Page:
Garden design

With gardening so much in vogue again, much of the nation has decided to seek  its fortune publishing books and articles on garden design, detailing every step with great precision and authority. They describe proper borders, paths, layouts, color schemes, and so on. Videos are produced, companies founded, fortunes made and lost.

Being in need of a few dollars, I offer my own thoughts on the subject: Gather the seeds and plants you like best and plant them. Do this outdoors.

I believe in economy of language.

Even the most ardent ethusiast is put off when a simple process is dissected too thoroughly and left to experts. (See entry on experts.)  It’s that way with cooking, making love, buying clothes, having babies, and it’s certainly true with gardening. Why we’re so intent on making rules and complicating matters, I don’t know, but the effect is to be  intimidated into total inaction – afraid we’ll forget a step, plant a seed too deep, and have to leave town. The only thing you truly need to design a garden is to start here and work that way, deciding what might look good along the way. Have the boldness to throw out rules, and here’s a few to start with:

Herbs belong in an herb garden. Why? Nobody knows. Herbs belong wherever you want them.

Vegetables belong in a vegetable garden behind the house.  Nonsense. Same with flower gardens. Same with perennial borders. Plants belong where you like them. We’ve grown parsley as a border, red cabbage as an ornamental next to orange marigolds, cosmos as a tall bedding plant, lettuce as a low one, and so on. We don’t know what we’re doing.

But when we began farming for profit, we decided the only way to compete with other farmstands and nurseries was to plant the most beautiful garden beds we could imagine, right by the road, with benches for sitting, inviting visitors in to walk, relax, talk, and enjoy the beauty. Maybe they’d buy something, we thought, and they did every time.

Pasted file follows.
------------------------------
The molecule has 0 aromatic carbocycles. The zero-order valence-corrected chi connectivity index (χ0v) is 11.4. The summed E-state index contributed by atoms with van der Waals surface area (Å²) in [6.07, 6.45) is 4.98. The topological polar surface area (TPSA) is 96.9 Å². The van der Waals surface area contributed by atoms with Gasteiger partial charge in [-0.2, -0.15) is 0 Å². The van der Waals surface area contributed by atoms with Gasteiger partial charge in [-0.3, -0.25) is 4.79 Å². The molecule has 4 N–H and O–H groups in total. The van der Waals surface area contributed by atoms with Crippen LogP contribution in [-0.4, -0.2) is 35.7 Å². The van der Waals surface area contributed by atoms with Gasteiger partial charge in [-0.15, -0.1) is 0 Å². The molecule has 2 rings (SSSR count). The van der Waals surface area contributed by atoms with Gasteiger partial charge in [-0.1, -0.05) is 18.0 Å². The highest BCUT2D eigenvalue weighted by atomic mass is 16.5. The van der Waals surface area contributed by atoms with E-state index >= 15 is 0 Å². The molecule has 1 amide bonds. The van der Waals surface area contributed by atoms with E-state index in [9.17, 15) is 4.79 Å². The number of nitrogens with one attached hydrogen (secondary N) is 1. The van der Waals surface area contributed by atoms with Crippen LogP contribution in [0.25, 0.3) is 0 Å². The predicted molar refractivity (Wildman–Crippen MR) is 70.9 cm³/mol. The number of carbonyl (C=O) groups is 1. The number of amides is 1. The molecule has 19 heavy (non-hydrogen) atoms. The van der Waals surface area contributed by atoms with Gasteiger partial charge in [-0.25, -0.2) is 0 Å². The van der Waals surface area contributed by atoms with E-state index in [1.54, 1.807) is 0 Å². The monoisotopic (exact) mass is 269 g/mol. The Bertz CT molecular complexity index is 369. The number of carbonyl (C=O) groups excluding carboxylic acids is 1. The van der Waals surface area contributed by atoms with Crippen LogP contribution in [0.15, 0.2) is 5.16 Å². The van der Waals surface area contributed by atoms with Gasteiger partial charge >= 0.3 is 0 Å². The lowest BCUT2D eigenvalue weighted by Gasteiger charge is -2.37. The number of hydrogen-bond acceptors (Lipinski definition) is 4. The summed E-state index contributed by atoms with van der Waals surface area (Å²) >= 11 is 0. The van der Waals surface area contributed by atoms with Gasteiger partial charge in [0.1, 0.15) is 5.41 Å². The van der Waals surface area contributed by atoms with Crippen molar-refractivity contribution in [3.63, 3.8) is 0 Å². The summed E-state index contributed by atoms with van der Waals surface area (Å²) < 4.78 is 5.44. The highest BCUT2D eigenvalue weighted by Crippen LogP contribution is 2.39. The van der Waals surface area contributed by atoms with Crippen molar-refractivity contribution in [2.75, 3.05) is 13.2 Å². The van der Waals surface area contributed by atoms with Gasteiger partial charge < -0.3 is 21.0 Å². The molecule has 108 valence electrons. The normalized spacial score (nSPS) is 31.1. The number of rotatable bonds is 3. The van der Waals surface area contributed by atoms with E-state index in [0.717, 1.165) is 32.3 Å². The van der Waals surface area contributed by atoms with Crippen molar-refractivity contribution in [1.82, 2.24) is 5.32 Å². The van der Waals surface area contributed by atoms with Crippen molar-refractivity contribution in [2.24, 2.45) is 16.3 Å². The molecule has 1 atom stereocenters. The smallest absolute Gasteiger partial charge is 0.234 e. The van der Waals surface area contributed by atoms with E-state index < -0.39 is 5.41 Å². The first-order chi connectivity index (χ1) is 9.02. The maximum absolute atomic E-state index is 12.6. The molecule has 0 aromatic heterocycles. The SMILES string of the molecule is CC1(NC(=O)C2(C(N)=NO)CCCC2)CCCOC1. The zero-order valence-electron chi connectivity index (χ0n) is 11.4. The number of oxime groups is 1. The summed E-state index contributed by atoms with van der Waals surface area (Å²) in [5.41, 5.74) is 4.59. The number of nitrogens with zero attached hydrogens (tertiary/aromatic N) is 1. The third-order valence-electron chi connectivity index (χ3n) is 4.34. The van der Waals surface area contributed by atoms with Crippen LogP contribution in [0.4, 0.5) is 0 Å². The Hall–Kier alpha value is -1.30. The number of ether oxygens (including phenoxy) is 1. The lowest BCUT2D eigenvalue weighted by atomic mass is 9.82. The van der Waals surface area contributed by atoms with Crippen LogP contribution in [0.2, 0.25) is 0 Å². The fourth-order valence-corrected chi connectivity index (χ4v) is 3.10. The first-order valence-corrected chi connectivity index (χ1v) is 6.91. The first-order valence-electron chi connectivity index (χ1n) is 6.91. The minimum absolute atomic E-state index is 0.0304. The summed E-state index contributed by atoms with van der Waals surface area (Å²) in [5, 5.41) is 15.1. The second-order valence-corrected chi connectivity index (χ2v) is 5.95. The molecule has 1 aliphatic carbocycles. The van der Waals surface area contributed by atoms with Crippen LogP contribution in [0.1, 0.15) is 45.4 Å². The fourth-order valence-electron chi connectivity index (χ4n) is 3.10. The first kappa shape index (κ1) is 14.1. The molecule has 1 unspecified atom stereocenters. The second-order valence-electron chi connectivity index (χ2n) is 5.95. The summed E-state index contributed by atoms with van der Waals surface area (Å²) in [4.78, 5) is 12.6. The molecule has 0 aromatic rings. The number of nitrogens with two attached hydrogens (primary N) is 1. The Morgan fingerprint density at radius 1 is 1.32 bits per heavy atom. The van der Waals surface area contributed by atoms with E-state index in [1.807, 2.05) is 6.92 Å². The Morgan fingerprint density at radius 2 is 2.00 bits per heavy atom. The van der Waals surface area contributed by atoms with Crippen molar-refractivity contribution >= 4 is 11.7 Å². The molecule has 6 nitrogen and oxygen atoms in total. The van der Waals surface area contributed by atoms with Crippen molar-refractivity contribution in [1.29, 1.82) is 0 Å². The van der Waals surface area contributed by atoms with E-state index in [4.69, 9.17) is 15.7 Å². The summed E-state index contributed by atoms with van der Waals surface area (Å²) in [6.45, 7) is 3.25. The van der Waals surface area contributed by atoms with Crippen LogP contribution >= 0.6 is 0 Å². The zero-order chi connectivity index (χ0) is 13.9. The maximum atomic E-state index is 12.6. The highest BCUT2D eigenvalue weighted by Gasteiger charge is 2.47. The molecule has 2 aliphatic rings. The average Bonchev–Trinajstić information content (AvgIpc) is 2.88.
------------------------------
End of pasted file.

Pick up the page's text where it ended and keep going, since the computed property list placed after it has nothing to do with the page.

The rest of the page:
One day a lady who had just lost her husband of a good many good years came to the farm, figuring this was a good place to grieve. She sat out there a while, so I went to make sure she was alright, and she told me about her husband and how he loved flowers. I told her to pick a bouquet to take home, and she did.

Anyway, word got around and one day a reporter from the Boston Globe came by to check things out. The resulting article in the Boston Sunday Globe, stated that “A visit to Plum Hill Farm is like walking into a lush living painting.” And the people came, and it was dark when we finally had to close that day.

See what you can accomplish when you don’t know what you’re doing?

About lifegrower

Peter V. Fossel has been gardening since he was nine, and has been an organic farmer for the last 20 years. His most recent book, “Organic Farming, Everything You Need to know” was published by Voyageur Press, Minneapolis, 2007. He’s written numerous gardening articles for Organic Gardening, Horticulture, Country Journal, Out Here, and American Profile among others. He was Gardens Manager for The Hermitage, home of President Andrew Jackson in Tennessee before returning to Cape Cod to start his newest organic venture, Swan River Farm in Dennisport, MA.
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1 Response to Garden design

  1. mainebird says:

    “Gather the seeds and plants you like best and plant them. Do this outdoors.”

    Love this! Is it ok if I copy it and put it up on the wall of my garden shed?

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